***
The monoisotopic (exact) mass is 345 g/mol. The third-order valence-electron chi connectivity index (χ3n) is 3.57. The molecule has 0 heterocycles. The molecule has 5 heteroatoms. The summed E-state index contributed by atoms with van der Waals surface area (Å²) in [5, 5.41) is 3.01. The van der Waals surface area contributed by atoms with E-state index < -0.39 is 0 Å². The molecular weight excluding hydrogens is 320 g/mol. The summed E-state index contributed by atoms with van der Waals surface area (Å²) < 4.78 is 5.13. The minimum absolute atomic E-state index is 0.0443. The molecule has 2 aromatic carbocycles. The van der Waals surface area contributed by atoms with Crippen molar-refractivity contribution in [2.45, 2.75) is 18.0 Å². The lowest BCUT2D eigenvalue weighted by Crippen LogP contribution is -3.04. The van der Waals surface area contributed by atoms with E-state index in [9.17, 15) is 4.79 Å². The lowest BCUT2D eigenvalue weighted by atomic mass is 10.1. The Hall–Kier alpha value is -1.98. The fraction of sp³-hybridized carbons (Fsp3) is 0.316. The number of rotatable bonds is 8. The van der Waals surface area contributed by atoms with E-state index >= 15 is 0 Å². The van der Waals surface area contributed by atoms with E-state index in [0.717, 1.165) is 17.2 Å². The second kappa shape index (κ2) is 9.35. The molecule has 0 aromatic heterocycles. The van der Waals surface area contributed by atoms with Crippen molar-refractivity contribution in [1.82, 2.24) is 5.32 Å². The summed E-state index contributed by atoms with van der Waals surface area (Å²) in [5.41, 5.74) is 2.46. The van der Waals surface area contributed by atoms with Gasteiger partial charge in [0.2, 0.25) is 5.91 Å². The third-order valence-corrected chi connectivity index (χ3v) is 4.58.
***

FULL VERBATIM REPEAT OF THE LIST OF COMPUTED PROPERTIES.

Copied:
The monoisotopic (exact) mass is 345 g/mol. The third-order valence-electron chi connectivity index (χ3n) is 3.57. The molecule has 0 heterocycles. The molecule has 5 heteroatoms. The summed E-state index contributed by atoms with van der Waals surface area (Å²) in [5, 5.41) is 3.01. The van der Waals surface area contributed by atoms with E-state index < -0.39 is 0 Å². The molecular weight excluding hydrogens is 320 g/mol. The summed E-state index contributed by atoms with van der Waals surface area (Å²) < 4.78 is 5.13. The minimum absolute atomic E-state index is 0.0443. The molecule has 2 aromatic carbocycles. The van der Waals surface area contributed by atoms with Crippen molar-refractivity contribution in [2.45, 2.75) is 18.0 Å². The lowest BCUT2D eigenvalue weighted by Crippen LogP contribution is -3.04. The van der Waals surface area contributed by atoms with E-state index in [9.17, 15) is 4.79 Å². The lowest BCUT2D eigenvalue weighted by atomic mass is 10.1. The Hall–Kier alpha value is -1.98. The fraction of sp³-hybridized carbons (Fsp3) is 0.316. The number of rotatable bonds is 8. The van der Waals surface area contributed by atoms with E-state index >= 15 is 0 Å². The van der Waals surface area contributed by atoms with E-state index in [0.717, 1.165) is 17.2 Å². The second kappa shape index (κ2) is 9.35. The molecule has 0 aromatic heterocycles. The van der Waals surface area contributed by atoms with Crippen molar-refractivity contribution in [1.82, 2.24) is 5.32 Å². The summed E-state index contributed by atoms with van der Waals surface area (Å²) in [5.41, 5.74) is 2.46. The van der Waals surface area contributed by atoms with Gasteiger partial charge in [0.2, 0.25) is 5.91 Å². The third-order valence-corrected chi connectivity index (χ3v) is 4.58.